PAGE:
Others in the industry appear undecided on the question of access – whilst BBC Controller of Drama Ben Stephenson supports the view that acting is ‘too middle class’, Gavin Henderson of the Royal Central School of Speech and Drama reports no noticeable shift towards the better-off in the School’s intake. Edward Kemp of RADA also disputes that the Academy’s students are all from wealthy families and, instead, directs attention to what he sees as a general downgrading of the arts and humanities in UK society. If borne out, his concerns a) that exposure to good theatre is being squeezed and b) that in terms of school provision independent school facilities are significantly better than their state sector counterparts raise an interesting dilemma.  Does this make independent schools the protectors of the interests of a wealthy minority seeking entry to the acting profession to the detriment of a socially diverse theatre or, alternatively, the guardians of arts and humanities under siege?

Inevitably, the answer must be nuanced. At Bedales we believe that theatre has an important social and educational function, that it has a value for everybody, and that its importance would be reduced were it to be colonised by any minority. From an early age, we encourage our students to develop their performance skills – not least because we believe that it develops confidence, and awareness and understanding of others. And we believe that this is true for everybody.  Simultaneously, we leave no stone unturned in trying to prepare our students for careers in acting, or indeed any other role within theatre and the creative industries more generally, should that be what they wish for.

There can be no disputing that Bedales’ commitment to theatre is expensive, and that is reflected in our fees. We know that not everybody can afford them, although we do, of course, try to make our provision more accessible through bursaries and similar support. However, we are adamant that our facilities should be accessible to those from outside the school, and we are committed to our role as a locus of regional theatre that helps to fill some of the gap left by the demise of repertory theatre.  Bedales theatre facilities are used by the local Petersfield Youth Theatre, and we value highly our association with such an accomplished and vibrant company. We also put on a diverse and regular programme of theatre that is open to the public: whilst we are not in a position to eradicate wealth disparities and associated privileges within society, we are in a position to encourage critical reflection on this and other issues – a responsibility we take seriously both as educators of our students and in planning our theatre programmes for wider audiences.

To return to last week’s production of Stowaway, it is possible that one or more of our students present may absorb the experience into their entry into an acting career, and should that turn out to be the case I will be very proud. What is beyond dispute, however, is that in addressing questions of labour exploitation and migration, the production challenged its audience – students, staff and members of the wider community alike – to consider together human experience as connected to the great social and economic forces of our times. I am no less proud of that.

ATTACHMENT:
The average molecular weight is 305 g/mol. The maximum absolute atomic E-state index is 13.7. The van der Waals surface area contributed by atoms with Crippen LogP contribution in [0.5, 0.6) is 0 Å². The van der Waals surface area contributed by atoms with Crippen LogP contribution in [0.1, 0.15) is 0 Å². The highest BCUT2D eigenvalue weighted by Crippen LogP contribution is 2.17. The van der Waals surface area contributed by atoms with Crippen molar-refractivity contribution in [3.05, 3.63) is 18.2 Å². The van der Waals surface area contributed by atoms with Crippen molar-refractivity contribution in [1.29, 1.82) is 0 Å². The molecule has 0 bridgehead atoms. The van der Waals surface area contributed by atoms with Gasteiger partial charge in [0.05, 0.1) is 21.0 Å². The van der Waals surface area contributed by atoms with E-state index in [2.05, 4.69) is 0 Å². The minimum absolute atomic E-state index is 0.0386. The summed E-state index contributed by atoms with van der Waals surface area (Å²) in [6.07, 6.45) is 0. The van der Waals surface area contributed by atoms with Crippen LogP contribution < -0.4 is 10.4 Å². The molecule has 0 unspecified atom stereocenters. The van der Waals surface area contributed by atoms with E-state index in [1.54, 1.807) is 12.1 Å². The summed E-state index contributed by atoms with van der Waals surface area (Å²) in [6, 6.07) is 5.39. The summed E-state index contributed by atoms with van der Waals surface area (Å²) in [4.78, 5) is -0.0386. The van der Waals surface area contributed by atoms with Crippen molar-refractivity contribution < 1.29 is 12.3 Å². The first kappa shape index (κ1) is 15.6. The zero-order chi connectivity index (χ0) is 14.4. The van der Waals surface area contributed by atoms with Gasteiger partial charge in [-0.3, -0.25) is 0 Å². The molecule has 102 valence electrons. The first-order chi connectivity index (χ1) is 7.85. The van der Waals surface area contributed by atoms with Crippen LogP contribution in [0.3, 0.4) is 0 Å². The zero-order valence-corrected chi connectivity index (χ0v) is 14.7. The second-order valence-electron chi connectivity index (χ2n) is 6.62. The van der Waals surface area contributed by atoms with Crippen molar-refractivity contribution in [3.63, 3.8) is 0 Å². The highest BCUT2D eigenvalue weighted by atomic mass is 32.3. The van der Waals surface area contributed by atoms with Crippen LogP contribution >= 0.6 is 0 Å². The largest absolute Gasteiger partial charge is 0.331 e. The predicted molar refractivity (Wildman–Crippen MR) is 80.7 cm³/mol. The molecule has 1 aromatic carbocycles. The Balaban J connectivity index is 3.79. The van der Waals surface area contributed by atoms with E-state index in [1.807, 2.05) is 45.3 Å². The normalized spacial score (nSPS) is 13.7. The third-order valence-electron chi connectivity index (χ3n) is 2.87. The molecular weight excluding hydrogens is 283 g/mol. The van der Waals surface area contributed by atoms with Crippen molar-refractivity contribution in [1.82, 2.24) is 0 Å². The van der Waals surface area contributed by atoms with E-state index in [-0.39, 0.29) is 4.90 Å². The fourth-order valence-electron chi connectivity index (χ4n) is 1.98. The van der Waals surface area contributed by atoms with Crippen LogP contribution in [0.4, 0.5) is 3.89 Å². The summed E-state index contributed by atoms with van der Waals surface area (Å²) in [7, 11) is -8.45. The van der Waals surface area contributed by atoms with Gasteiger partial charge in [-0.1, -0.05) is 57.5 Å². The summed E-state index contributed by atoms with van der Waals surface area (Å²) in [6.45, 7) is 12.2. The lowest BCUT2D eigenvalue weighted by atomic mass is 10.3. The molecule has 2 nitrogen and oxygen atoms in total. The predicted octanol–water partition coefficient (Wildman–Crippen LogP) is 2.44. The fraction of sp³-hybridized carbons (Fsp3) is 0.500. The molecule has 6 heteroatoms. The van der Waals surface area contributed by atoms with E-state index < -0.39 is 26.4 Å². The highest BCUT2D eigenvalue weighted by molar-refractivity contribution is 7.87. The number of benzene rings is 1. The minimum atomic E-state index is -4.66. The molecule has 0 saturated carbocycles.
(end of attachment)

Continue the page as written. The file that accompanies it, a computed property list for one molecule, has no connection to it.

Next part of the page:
Bedales School is one of the UK’s top independent private co-education boarding schools. Bedales comprises three schools situated in Steep, near Petersfield, Hampshire: Dunannie (ages 3–8), Dunhurst (ages 8–13) and Bedales itself (ages 13–18). Established in 1893 Bedales School puts emphasis on the Arts, Sciences, voluntary service, pastoral care, and listening to students’ views. Bedales is acclaimed for its drama, theatre, art and music. The Headmaster is Keith Budge.

Treasure Island comes off with brio and pleasing menace

Treasure Island, so redolent of all our childhoods, comes off with brio and pleasing menace.  Having seen the first full run through of Act I 8 days ago and aware of the distance travelled, it is especially gratifying to see how much cast and crew have made it their own.  Bold use of sound and colour bring Joanne Greenwood’s production design to life.  The musicians embrace the sea shanties, adding their own folksy elements and bringing their own distinctive flavour to the show. Proper guns fire and dastardly deeds multiply.  A great evening. When thinking on the talent evident and the progress made it is heartening to think that all of these actors have a further 3 or 4 years’  Bedales drama ahead of them.  Well done to Jay, Joanne, cast and crew.

By Keith Budge, Headmaster, Bedales Schools


Bedales School is one of the UK’s top independent private co-education boarding schools. Bedales comprises three schools situated in Steep, near Petersfield, Hampshire: Dunannie (ages 3–8), Dunhurst (ages 8–13) and Bedales itself (ages 13–18). Established in 1893 Bedales School puts emphasis on the Arts, Sciences, voluntary service, pastoral care, and listening to students’ views. Bedales is acclaimed for its drama, theatre, art and music. The Headmaster is Keith Budge.